At Huntington, every employee is encouraged to pitch in and give away pens, including senior management. “As for myself, I always have a dozen pens in my purse,” Tutkovics said. “Every restaurant I go to, when I sign the bill, I leave a pen.”
Chairman and CEO Steve Steinour, too, does his part. “If I go to a restaurant or the doctor’s office, I always drop a pen,” Steinour, American Banker’s Banker of the Year in 2012, said in an interview earlier this month. “If I go on vacation, I grab a little baggie of pens.”
TD employees also treat their pens as travel companions. One even brought a pen on a trip to Antarctica.
Even though these banks may not have a presence in every country — or continent — where their pens have been spotted, they are getting a good promotional value for what they spend, according to Martha Bartlett Piland, founder of Banktastic, a bank marketing firm in Topeka, Kansas.
“The cost of [getting] a pen with a logo on it in someone’s hand is probably pretty inexpensive,” Piland said. “Every time they pick that up, over and over again, they’re having this reinforcement of the [bank’s] brand. That becomes a very low cost per impression.”
SwagDrop’s Jackson said the best promotions are typically the most useful. And everybody has a use for a pen.
“The more utility, the more value you’re providing the client,” Jackson said. Pens “keep people thinking about the brand every time they use it,” he said.
When Steinour joined Huntington as chairman and CEO in 2009, it was a $54 billion-asset bank operating in six states that had just reported a $113 million annual loss. Over the past 14 years, Huntington has returned to profitability. It has completed two major acquisitions, doubling the size of its footprint, all while growing assets more than three times. The bank also recently announced a reorganization, shuttering 30 branches this quarter and unveiling a plan to consolidate several major business lines into a single unit.
Amid growth, tumult and change, the pen giveaway has been a constant — though an unlikely one.
When the pen giveaway started, Huntington was “looking for some way to extend the brand into something that consumers and business might find of use,” Steinour said. “We looked at several things, but we decided to do these pens — and I’m glad we did.”
The company anticipated giving away “a couple of million pens,” Steinour said. “But they went out like hotcakes. I remember our marketing director saying, ‘We really have to order a much bigger amount.’ “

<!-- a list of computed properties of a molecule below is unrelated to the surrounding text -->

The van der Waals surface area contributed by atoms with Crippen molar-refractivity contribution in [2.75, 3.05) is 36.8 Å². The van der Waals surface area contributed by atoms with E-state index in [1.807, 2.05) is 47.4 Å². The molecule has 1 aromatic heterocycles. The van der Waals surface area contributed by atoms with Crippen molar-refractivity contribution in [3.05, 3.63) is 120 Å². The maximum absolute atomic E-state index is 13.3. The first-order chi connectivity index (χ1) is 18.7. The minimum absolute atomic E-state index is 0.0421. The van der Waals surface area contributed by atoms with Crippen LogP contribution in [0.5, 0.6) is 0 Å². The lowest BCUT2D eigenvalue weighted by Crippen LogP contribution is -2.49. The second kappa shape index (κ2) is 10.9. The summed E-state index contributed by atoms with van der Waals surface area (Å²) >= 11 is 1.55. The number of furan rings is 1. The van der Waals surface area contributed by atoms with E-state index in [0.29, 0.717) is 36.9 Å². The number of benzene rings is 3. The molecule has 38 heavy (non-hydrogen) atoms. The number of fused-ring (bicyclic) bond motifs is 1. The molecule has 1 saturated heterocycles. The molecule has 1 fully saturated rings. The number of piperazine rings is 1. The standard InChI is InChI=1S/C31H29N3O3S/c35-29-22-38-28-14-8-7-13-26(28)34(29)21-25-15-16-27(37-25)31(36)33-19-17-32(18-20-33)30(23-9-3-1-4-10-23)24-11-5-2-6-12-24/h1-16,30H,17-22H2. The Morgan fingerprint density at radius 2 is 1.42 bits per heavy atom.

Steinour is careful to keep Huntington’s pen promotion in perspective. He termed it a differentiator, but a minor one. At the same time, it’s clear the pens have evolved into a kind of talisman for the company.
Giving them away is “an easy way to leave a piece of Huntington behind,” Tutkovics said. “It creates a warmth and a feeling that I think represents who we are as an organization.”
Initially, its pens featured the Huntington name along with “Welcome,” the company tagline. Over time, Huntington introduced pens with the Spanish translation, “Bienvenido.” It plans to add Polish and Arabic translations as well.
The idea is “welcome to all,” Tutkovics said. “We have rainbow pens for Pride Month, and we’ve got American flag pens. Again, same pen, just a different design with the ‘Welcome’ logo on it. So, they really have grown a life of their own.”
For noncustomers who end up with a Huntington pen, that reinforcement could prove important down the line, according to Piland.
“If they’re ready to make a change, or if they’re ready to adopt a new loan or some other product, Huntington has built awareness as a choice to be considered,” Piland said.
Piland has worked with clients on numerous promotional giveaway initiatives, from pens and coffee cups, which she termed “standard fallbacks,” to more sophisticated “corporate swag.” None of those projects proved to be as enduring as the pen giveaway, Piland said.
“Sometimes an institution might buy 10 boxes of koozies that they plan to give away at a race,” Piland said. “Whatever they have leftover, they’re going to give out over time. And when they’re gone, they’re gone. Those leave lingering brand touchpoints, too — but not of the magnitude of Huntington’s pens.”